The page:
During his testimony, Pichai explained that Google saw limited activity from Russia’s Internet Research Agency and the Iranian government in the lead-up to the 2018 midterm elections. Those efforts seemingly fell well short of Russia’s 2016 interference campaign, but Pichai’s comments also suggested the groups aren’t giving up anytime soon.

“We have undertaken a significant review of how ads are bought,” Pichai explained. “You know, we look for the origin of these accounts, we share and collaborate with law enforcement, other technology companies and we essentially are investing a lot of effort in oversight in this area.”

Karen Bass (D-California) questioned Pichai as to how Google is working to combat the kinds of bots that can overwhelm websites or be used to push negative comments on services like YouTube. Russia and Iran use bots in their propaganda campaign to publish negative comments and downvote stories on YouTube.

“Will you expand your staff, or modify the algorithms, in an effort to identify and eradicate the online trolls. And then in terms of the flooding that takes place with bots, what specifically will you do to address this?” Bass asked.

According to Pichai, bots are something that Google has been attempting to fight for years, and is continuing to do so.

“This is something we actually face across the set of products today, be it our ad systems, be it our search products, people are trying to spam and be it YouTube and so on. So in general we’ve built systems over the years to detect anomalous traffic patterns and mitigate that. We also learn, we collaborate with others. Law enforcement has been very helpful to us in this regard.”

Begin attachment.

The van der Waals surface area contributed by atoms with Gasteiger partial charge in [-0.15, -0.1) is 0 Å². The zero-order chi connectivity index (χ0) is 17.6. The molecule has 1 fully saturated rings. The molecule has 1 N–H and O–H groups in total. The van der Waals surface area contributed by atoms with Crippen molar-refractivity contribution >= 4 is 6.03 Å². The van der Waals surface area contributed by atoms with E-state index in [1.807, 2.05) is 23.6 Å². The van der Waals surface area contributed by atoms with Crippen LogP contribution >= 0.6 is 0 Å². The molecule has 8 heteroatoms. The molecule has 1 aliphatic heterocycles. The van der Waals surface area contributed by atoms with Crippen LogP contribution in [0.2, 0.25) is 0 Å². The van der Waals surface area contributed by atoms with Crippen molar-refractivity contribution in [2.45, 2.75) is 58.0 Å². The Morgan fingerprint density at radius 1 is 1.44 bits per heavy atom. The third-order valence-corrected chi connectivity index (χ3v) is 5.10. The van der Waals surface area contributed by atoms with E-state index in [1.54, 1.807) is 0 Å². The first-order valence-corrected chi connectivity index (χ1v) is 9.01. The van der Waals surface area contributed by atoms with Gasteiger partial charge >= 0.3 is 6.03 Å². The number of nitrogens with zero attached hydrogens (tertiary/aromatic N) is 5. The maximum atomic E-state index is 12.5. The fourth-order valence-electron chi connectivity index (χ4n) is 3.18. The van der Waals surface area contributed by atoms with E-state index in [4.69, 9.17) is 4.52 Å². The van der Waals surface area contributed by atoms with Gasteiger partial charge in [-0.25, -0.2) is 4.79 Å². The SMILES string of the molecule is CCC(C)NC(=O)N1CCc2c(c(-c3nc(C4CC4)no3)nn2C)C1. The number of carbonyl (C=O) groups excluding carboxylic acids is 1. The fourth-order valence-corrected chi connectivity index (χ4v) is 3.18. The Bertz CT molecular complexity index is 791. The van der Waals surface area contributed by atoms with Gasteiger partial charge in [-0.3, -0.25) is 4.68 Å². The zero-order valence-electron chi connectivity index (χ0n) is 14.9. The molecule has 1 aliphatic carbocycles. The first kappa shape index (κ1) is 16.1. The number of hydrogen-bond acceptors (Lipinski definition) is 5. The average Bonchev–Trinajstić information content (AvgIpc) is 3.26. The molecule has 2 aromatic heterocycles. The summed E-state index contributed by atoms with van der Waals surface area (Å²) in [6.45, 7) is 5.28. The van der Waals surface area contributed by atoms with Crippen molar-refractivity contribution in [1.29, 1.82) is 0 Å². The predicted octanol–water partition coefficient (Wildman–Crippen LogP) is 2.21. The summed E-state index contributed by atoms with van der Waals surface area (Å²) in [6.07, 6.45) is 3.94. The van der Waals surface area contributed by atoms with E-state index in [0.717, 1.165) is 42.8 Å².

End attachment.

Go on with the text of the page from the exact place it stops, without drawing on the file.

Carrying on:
Google’s 2016 findings

According to Pichai, in the lead-up to the 2016 elections two main Russian-linked accounts advertised on Google for $4,700. And while that’s not a huge amount of money, Pichai stressed that any cash foreign actors used to purchase ads was too much. Since then, the CEO said his company has been able to “dramatically increase” the protections around its election offerings.

But as committee member Jerrold Nadler (D-New York) pointed out, Google-owned YouTube also had to remove several channels associated with Russia’s disinformation campaign — and these channels had created thousands of videos.

Foreign agents interfering with Google’s systems isn’t the company’s only issue. The tech giant has consistently taken heat for allowing conspiracy theories to propagate on YouTube. And while Google has said it is working to ensure such videos don’t appear as frequently, they still creep into view during major media events.

For example, in November, Motherboard found that a search for “California Wildfires” on YouTube provided users with suggestions for things like “lasers” and “direct energy weapon.”

These kinds of conspiracies could be used by foreign actors to try to influence public opinion and manipulate the populous. In other words, it’s not just a couple of weirdos who think the moon landing was faked anymore.

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Email Daniel Howley at dhowley@oath.com; follow him on Twitter at  @DanielHowley . Follow Yahoo Finance on  Facebook ,  Twitter Instagram , and  LinkedIn. finance.yahoo.com/